Skip to main content

Headless toolkit basics

Posted by ixmal on April 4, 2006 at 10:15 AM PDT


java.awt.Toolkit is an abstract superclass of all actual implementations of the Abstract Window Toolkit (AWT). Subclasses of java.awt.Toolkit are used to bind various components to particular native resources.

You may have noticed that many of the methods in java.awt.Toolkit, java.awt.GraphicsEnvironment and other classes require the availability of display, keyboard and mouse. You may easily find such methods as they throw java.awt.HeadlessException in headless mode.

What is that headless mode?

Headless mode

Headless mode is a system configuration in which graphic adapter, keyboard or mouse are lacking. For example, mainframes or dedicated servers do not support a display, keyboard or mouse. On the other hand, such environments possess a substantial computing power, which can be used for the non-visual features realization.

All the AWT components with the exception of Canvas and Panel can not be operated in Headless mode. These include: applets, buttons, checkboxes, choices, dialogs, file dialogs, frames, labels, lists, menus, menubars, popup menus, page and print dialogs, scrollbars, scrollpanes, text components, windows, and their descendants. Such heavyweight components require a native "peer" at the operating system level, which cannot be guaranteed on "headless" machines.

Here is a brief list of what is available in Headless mode:

    * lightweight components: canvas, panels, Swing components (with the exception of JApplet, JDialog, JFrame and JWindow)

    * fonts and font metrics

    * colors

    * images

    * printing using java.awt.PrintJob, java.awt.print.* and javax.print.*

    * audio beep

Headless mode setup

To set up the Headless mode you should set the appropriate system property using System.setProperty() method. Property name is "java.awt.headless" and possible values are "true" or "false". Note, that this property shoult be set before the toolkit is initialized with Toolkit.getDefaultToolkit() method.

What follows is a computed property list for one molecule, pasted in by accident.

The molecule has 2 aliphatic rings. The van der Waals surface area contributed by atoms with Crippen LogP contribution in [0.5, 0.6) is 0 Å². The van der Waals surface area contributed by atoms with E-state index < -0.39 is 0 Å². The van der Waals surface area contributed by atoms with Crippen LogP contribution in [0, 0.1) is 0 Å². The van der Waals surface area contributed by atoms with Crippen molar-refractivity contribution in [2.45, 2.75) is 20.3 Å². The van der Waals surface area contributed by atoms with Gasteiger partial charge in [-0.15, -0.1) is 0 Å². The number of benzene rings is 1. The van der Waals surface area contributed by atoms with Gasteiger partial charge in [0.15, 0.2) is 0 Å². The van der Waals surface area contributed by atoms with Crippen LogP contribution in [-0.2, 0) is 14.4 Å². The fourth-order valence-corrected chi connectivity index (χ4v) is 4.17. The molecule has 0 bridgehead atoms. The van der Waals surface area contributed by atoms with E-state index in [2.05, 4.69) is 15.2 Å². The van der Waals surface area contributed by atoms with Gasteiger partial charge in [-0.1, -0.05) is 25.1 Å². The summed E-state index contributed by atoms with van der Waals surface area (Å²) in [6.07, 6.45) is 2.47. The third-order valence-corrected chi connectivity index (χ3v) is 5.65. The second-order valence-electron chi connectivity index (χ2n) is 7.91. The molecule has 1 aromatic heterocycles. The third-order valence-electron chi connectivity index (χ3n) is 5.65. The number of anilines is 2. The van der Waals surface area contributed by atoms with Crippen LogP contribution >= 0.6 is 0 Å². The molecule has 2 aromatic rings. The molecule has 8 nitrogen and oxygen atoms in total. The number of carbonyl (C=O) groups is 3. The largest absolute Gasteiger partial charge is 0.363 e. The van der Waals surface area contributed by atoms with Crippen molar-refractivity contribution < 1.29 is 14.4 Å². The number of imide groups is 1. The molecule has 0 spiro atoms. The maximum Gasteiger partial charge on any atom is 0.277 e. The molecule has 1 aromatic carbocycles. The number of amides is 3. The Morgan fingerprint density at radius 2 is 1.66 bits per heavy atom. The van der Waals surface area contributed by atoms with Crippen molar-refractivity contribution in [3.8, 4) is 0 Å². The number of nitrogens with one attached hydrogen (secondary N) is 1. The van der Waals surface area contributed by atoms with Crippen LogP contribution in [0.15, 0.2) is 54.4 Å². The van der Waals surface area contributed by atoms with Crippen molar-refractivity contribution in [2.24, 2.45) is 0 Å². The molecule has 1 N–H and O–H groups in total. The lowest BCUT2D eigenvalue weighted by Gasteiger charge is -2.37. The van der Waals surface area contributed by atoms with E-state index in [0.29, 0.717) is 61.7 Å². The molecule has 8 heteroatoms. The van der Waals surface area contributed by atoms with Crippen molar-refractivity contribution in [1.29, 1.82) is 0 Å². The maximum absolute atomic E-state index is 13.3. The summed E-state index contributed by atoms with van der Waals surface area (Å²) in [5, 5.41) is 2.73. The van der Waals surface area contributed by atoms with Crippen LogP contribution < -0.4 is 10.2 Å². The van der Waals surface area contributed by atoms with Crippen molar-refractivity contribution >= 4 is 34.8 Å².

To check up the availability of the Headless mode you should use GraphicsEnvironment.isHeadless() method. This method checks the "java.awt.headless" property: if it equals to "true", it is assumed that java.awt.HeadlessException will be thrown from all the methods that are dependent on a display, keyboard, or mouse. This method *does not check* hardware configuration of the system, so it is possible to run the application in the Headless mode on a usual desktop.

Operating in the Headless mode


Following code represents a blank rectangular area onto which we can paint. To create a new canvas component use java.awt.Canvas class:

    Canvas c = new Canvas()
        public void paint(Graphics g)
            Rectangle r = getBounds();
            g.drawLine(0, 0, r.width - 1, r.height - 1);
            g.drawLine(0, r.height - 1, r.width - 1, 0);


This code illustrates how to set font using Font class for drawing a text string. The Graphics object is used to render this string:

    public void paint(Graphics g)
        g.setFont(new Font("Arial", Font.ITALIC, 12));
        g.drawString("Test", 32, 8);


This code shows how to set color with the specified red, green, and blue values for drawing a filled rectangle. The Graphics object is used to render this line:

    public void paint(Graphics g)
        g.setColor(new Color(255, 127, 0));
        g.fillRect(0, 0, 32, 24);


In following example the read method of the javax.imageio.ImageIO class decodes the grapefruit.jpg file and returns a result as a Buffered Image:

    Image i = null;
        File f = new File("grapefruit.jpg");
        i =;
    catch (Exception z)


This code illustrates how print a prepared canvas enabling to define the printer as a default surface for the paint method:

    PrinterJob pj = PrinterJob.getPrinterJob();
    pj.setPrintable(new Printable()
        public int print(Graphics g, PageFormat pf, int pageIndex)
            if (pageIndex > 0)
                return Printable.NO_SUCH_PAGE;
            ((Graphics2D)g).translate(pf.getImageableX(), pf.getImageableY());
            // paint canvas
            return Printable.PAGE_EXISTS;



All the capabilities described above are represented in the integrated HeadlessBasics example. There are some comments in the source code to better understang Headless mode basics.

Compile the source code using javac compiler. Download grapefruit.jpg image and put it to the directory where the HeadlessBasics class is located and then run the example with `java HeadlessBasics`. You can run it without any display, keyboard or mouse in the system, for example, using a remote console.

Related Topics >>